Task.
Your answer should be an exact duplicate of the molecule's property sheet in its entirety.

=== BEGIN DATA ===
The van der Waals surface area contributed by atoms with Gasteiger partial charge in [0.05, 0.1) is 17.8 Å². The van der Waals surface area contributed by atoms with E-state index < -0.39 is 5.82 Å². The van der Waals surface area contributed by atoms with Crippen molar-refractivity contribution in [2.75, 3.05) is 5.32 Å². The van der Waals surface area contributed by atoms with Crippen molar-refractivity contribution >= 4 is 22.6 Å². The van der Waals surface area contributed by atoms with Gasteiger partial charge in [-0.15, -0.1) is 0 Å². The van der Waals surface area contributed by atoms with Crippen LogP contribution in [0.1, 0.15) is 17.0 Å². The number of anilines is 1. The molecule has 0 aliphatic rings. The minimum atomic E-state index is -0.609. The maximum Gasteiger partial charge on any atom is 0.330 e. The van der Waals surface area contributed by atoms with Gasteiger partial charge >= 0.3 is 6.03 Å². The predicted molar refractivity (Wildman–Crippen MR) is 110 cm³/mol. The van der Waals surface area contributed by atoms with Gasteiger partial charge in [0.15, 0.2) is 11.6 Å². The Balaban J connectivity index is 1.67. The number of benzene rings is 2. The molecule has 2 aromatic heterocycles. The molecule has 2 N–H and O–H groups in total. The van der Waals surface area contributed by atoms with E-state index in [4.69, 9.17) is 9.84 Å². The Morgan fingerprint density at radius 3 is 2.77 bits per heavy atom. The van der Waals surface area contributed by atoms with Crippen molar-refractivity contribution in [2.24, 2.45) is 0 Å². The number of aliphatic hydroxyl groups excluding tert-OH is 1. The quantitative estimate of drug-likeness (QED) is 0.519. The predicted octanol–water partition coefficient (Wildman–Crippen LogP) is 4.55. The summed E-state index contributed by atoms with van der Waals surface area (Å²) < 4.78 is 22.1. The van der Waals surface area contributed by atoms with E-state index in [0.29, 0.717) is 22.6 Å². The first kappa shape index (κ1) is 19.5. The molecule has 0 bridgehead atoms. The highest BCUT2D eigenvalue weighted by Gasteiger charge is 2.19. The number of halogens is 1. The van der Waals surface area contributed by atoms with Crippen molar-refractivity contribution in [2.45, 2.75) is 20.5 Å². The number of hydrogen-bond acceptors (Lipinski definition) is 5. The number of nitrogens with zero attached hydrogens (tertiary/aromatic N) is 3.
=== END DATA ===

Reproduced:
The van der Waals surface area contributed by atoms with Gasteiger partial charge in [0.05, 0.1) is 17.8 Å². The van der Waals surface area contributed by atoms with E-state index < -0.39 is 5.82 Å². The van der Waals surface area contributed by atoms with Crippen molar-refractivity contribution in [2.75, 3.05) is 5.32 Å². The van der Waals surface area contributed by atoms with Crippen molar-refractivity contribution >= 4 is 22.6 Å². The van der Waals surface area contributed by atoms with Gasteiger partial charge in [-0.15, -0.1) is 0 Å². The van der Waals surface area contributed by atoms with Crippen LogP contribution in [0.1, 0.15) is 17.0 Å². The number of anilines is 1. The molecule has 0 aliphatic rings. The minimum atomic E-state index is -0.609. The maximum Gasteiger partial charge on any atom is 0.330 e. The van der Waals surface area contributed by atoms with Gasteiger partial charge >= 0.3 is 6.03 Å². The predicted molar refractivity (Wildman–Crippen MR) is 110 cm³/mol. The van der Waals surface area contributed by atoms with Gasteiger partial charge in [0.15, 0.2) is 11.6 Å². The Balaban J connectivity index is 1.67. The number of benzene rings is 2. The molecule has 2 aromatic heterocycles. The molecule has 2 N–H and O–H groups in total. The van der Waals surface area contributed by atoms with E-state index in [4.69, 9.17) is 9.84 Å². The Morgan fingerprint density at radius 3 is 2.77 bits per heavy atom. The van der Waals surface area contributed by atoms with Crippen molar-refractivity contribution in [2.24, 2.45) is 0 Å². The number of aliphatic hydroxyl groups excluding tert-OH is 1. The quantitative estimate of drug-likeness (QED) is 0.519. The predicted octanol–water partition coefficient (Wildman–Crippen LogP) is 4.55. The summed E-state index contributed by atoms with van der Waals surface area (Å²) < 4.78 is 22.1. The van der Waals surface area contributed by atoms with E-state index in [0.29, 0.717) is 22.6 Å². The first kappa shape index (κ1) is 19.5. The molecule has 0 bridgehead atoms. The highest BCUT2D eigenvalue weighted by Gasteiger charge is 2.19. The number of halogens is 1. The van der Waals surface area contributed by atoms with Crippen molar-refractivity contribution in [2.45, 2.75) is 20.5 Å². The number of hydrogen-bond acceptors (Lipinski definition) is 5. The number of nitrogens with zero attached hydrogens (tertiary/aromatic N) is 3.